Large hail in eastern Colorado

May 8th, 2017 |

GOES-16 Visible (0.64 µm, left) and Infrared Window (10.4 µm, right) images, with surface station identifiers in yellow and SPC reports of hail size in cyan [click to play MP4 animation]

GOES-16 Visible (0.64 µm, left) and Infrared Window (10.4 µm, right) images, with surface station identifiers plotted in yellow and SPC reports of hail size plotted in cyan [click to play MP4 animation]

** The GOES-16 data posted on this page are preliminary, non-operational data and are undergoing testing. **

Severe thunderstorms developed over eastern Colorado on 08 May 2017, producing large hail (especially in the Denver area: SPC storm reports | NWS Boulder summary). Both GOES-16 Mesoscale Sectors were positioned over that region, providing 30-second interval images — Visible (0.64 µm) and Infrared Window (10.35 µm) images (above; also available as a 161 Mbyte animated GIF) showed the convection in great detail, with parallax-corrected SPC storm reports of hail size (inches; H275 = 2.75 inches in diameter) plotted in cyan. Several of the storms exhibited well-defined overshooting tops in the Visible imagery, as well as “enhanced-V” and/or cold-warm “thermal couplet” signatures on the Infrared imagery.



A comparison of 30-second interval GOES-16 Mesoscale Sector and 15-minute interval GOES-13 (GOES-East) Routine Scan visible images (below; also available as a 179 Mbyte animated GIF) demonstrated the clear advantage of rapid-scan imagery for monitoring convective development. Also note the degradation of GOES-13 visible imagery (the cloud features do not appear as bright), due to the age of that satellite — the GOES-R series ABI instrument features on-board visible detector calibration, so this type of visible image degradation over time will not occur.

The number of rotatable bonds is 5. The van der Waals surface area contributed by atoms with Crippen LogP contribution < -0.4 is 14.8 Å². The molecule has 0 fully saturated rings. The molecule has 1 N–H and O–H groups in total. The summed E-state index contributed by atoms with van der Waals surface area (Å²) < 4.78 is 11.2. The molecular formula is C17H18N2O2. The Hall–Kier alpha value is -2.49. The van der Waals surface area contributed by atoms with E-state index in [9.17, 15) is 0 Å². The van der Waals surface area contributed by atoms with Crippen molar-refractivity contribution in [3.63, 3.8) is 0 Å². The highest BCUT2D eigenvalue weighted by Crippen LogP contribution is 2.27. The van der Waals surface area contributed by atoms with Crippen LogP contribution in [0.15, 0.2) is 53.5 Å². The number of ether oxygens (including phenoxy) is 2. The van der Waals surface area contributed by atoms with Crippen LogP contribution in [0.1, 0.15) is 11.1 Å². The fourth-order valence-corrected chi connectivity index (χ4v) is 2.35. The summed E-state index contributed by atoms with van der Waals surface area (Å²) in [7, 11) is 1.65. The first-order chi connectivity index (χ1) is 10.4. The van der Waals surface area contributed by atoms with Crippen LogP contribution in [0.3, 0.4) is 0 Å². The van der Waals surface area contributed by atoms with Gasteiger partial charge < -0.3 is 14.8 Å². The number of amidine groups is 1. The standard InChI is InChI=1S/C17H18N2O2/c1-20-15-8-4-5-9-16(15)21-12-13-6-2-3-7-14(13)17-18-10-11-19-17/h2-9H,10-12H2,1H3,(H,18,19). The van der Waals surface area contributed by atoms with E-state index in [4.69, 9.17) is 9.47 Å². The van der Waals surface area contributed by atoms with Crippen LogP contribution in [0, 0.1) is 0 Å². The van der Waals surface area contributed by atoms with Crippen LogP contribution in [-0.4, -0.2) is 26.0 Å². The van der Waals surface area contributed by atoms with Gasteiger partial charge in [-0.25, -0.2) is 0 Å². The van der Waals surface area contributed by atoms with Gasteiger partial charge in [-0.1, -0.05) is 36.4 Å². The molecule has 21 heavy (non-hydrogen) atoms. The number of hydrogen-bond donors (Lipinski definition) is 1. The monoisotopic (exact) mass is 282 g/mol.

GOES-16 Visible (0.64 µm, left) and GOES-13 Visible (0.63 µm, right) images, with surface station identifiers in yellow [click to play MP4 animation]

GOES-16 Visible (0.64 µm, left) and GOES-13 Visible (0.63 µm, right) images, with surface station identifiers plotted in yellow [click to play MP4 animation]

Suomi NPP VIIRS Visible (0.64 µm) and Infrared Window (11.45 µm) images (below; actual satellite overpass time 1943 UTC) provided a high-resolution (375 meter) view of the developing thunderstorms, about 17 minutes before the first report of hail northeast of Trinidad (KTAD) at 2000 UTC — a number of these storms exhibited cloud-top infrared brightness temperatures of -70 to -73º C (black enhancement). The VIIRS instrument will also be on the JPSS series of satellites, the first of which is scheduled to be launched in the 4th quarter of 2017.

Suomi NPP VIIRS Visible (0.64 µm) and Infrared Window (11.45 µm) images [click to enlarge]

Suomi NPP VIIRS Visible (0.64 µm) and Infrared Window (11.45 µm) images, with surface station identifiers plotted in cyan [click to enlarge]